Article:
A few years ago I moved into a brand new subdivision in Washington state in the US. About 50% of the homes in our neighborhood were occupied by families that had immigrated to the US from Eastern Europe. My direct neighbor on one side was from Ukraine, as were most of the other families. One family was from Romania. Needless to say, none of them had any intention of returning to their home country. I was given to understand that Ukrainians liked Washington state as opposed to other places in the USA because its climate and forested landscape were reminiscent of the old country.
I have not been able to locate the source of the story, but I recall recently reading a piece in a US monthly (I thought it was Atlantic Monthly, but couldn't find it on that website) that described how the countryside of Russia outside of Moscow, St. Petersburg, and a few other cities is rapidly emptying of people. A comment at demography.matters.blog posits that "We might be seeing the formation of permanently depressed zones in Europe, places where the labour force available just isn't productive enough for catch-up to take place, creating a self-perpetuating situation." As support for this hypothesis , "Into the Woods" is an MSNBC report describing depopulation trends throughout Europe. One point from that story that backs up the idea of emergence of permanently depressed zones is "One third of Europe's farmland is marginal, from the cold northern plains to the parched Mediterranean hills. Most of these farmers subsist on EU subsidies, since it's cheaper to import food from abroad." The marginal farmlands are likely to be abandoned, precisely because they are relatively unproductive. In these areas, it is a question of how long it will take for the elderly farmers to die off, as it is unlikely that many young people wish to stick around, even to receive a farm subsidy. Perhaps a partial solution to agricultural trade issues in Europe might be to have farm subsidies for properties in marginal farmland expire permanently on the death of the current landowner.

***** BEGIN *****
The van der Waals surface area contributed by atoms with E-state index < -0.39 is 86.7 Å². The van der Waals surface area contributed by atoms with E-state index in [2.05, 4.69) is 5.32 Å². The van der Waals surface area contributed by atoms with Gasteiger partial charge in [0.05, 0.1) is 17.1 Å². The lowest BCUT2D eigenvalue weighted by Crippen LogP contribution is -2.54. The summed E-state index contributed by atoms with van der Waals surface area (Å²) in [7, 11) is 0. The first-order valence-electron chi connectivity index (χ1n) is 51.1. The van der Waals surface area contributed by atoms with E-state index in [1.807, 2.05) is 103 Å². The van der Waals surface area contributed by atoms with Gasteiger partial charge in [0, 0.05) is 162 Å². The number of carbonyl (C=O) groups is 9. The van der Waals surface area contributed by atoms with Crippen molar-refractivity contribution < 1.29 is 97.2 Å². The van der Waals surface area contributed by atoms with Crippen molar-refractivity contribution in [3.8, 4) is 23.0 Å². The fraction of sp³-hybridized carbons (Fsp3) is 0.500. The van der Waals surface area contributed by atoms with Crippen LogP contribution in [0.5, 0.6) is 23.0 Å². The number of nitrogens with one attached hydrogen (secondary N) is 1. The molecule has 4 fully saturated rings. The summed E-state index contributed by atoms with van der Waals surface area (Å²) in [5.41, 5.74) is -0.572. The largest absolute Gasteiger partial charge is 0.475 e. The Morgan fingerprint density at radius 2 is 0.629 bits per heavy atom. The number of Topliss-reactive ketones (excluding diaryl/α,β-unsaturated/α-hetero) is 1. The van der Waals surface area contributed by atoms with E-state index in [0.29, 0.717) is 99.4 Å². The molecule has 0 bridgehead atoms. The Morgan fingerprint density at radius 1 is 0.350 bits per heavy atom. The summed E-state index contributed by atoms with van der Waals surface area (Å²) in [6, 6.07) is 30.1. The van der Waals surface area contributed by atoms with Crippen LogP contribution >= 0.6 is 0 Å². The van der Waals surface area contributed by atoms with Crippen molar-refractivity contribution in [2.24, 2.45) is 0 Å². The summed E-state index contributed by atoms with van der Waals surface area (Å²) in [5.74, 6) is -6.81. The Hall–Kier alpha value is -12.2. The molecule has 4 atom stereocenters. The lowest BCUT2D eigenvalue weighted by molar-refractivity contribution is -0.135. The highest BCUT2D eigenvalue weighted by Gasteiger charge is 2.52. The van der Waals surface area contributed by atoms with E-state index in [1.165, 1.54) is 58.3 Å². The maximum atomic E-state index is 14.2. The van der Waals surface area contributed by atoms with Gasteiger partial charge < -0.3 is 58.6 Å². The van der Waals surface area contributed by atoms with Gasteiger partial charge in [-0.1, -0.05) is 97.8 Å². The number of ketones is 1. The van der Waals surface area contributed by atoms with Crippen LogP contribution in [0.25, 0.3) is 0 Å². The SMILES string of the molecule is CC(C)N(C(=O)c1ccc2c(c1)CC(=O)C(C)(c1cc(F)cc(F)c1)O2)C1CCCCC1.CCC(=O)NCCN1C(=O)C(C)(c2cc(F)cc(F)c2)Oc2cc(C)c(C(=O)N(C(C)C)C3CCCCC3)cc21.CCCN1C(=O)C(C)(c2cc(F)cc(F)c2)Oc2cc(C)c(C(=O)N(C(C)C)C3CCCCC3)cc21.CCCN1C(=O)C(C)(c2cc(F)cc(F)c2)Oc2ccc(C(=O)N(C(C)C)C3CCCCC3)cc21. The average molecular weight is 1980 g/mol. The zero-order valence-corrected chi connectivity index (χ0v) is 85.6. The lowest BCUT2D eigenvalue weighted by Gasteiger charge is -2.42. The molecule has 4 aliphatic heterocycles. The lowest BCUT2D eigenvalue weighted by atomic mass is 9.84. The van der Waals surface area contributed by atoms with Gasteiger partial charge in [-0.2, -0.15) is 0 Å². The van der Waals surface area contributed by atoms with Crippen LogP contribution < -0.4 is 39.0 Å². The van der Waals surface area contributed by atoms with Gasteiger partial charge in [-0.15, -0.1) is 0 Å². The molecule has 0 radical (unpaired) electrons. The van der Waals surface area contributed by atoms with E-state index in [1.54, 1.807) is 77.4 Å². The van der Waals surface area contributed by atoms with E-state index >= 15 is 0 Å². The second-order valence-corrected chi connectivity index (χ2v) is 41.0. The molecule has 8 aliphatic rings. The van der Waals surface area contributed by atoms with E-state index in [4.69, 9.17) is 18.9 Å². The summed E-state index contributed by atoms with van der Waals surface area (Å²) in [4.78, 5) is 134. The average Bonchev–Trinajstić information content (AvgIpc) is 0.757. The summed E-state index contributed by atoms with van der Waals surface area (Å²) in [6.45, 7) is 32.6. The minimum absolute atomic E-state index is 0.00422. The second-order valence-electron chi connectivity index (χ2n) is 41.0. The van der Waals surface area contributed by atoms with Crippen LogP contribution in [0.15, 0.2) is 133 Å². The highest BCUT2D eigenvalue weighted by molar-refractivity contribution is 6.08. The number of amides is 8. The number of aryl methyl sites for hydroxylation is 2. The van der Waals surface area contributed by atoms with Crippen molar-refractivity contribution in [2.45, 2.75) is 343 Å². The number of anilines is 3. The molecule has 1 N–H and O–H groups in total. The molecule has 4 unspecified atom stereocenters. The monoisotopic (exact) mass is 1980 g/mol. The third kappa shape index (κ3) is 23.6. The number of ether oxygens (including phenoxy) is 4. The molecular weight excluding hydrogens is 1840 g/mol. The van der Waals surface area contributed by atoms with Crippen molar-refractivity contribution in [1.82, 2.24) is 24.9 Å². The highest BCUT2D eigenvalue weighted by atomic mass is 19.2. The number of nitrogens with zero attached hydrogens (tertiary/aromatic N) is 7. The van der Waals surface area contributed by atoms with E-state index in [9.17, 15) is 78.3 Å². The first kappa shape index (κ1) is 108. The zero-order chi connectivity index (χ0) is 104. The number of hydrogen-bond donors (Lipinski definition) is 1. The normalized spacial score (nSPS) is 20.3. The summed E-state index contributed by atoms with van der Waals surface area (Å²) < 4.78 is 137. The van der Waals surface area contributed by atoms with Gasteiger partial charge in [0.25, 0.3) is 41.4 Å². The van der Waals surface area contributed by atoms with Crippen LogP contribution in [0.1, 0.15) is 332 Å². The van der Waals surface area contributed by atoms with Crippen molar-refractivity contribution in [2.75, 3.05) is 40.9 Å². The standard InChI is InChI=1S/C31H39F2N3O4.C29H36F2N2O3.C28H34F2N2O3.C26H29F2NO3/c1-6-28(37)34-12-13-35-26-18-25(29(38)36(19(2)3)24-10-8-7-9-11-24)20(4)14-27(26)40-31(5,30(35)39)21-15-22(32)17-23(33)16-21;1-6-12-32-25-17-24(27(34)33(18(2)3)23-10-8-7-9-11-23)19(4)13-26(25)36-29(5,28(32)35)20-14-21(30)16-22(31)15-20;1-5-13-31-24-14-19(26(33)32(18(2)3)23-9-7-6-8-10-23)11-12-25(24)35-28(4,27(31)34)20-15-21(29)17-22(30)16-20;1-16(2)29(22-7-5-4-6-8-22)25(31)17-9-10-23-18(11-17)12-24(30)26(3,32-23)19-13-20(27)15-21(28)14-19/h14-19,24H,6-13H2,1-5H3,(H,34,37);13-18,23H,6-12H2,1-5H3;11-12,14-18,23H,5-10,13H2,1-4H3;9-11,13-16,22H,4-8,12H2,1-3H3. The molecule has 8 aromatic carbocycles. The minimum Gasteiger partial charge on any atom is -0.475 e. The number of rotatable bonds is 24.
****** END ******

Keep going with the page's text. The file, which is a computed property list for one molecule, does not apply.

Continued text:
I think that another valid point made at demography.matters.blog is that in some parts of the the CIS the young people simply might not be able to leave that swiftly since they have to take care of the elderly population. I wonder, though, if entire families including the elderly might not make the trek westward. I would think even for an aged person with attachments to the homeland, a flat in an old East German apartment block would be preferable to say a rapidly disappearing village in the Carpathians. My Ukrainian neighbor brought his aged mother to the US.
Tne MSNBC article makes another point that supports the conjecture that major cities in Eastern Europe could avoid collapse; its author says "attractive areas within striking distance of prosperous cities are seeing robust revivals, driven by urban flight and a rising influx of childless retirees." Tallinn, Riga, Vilnius, and perhaps Bratislava might fit into this category.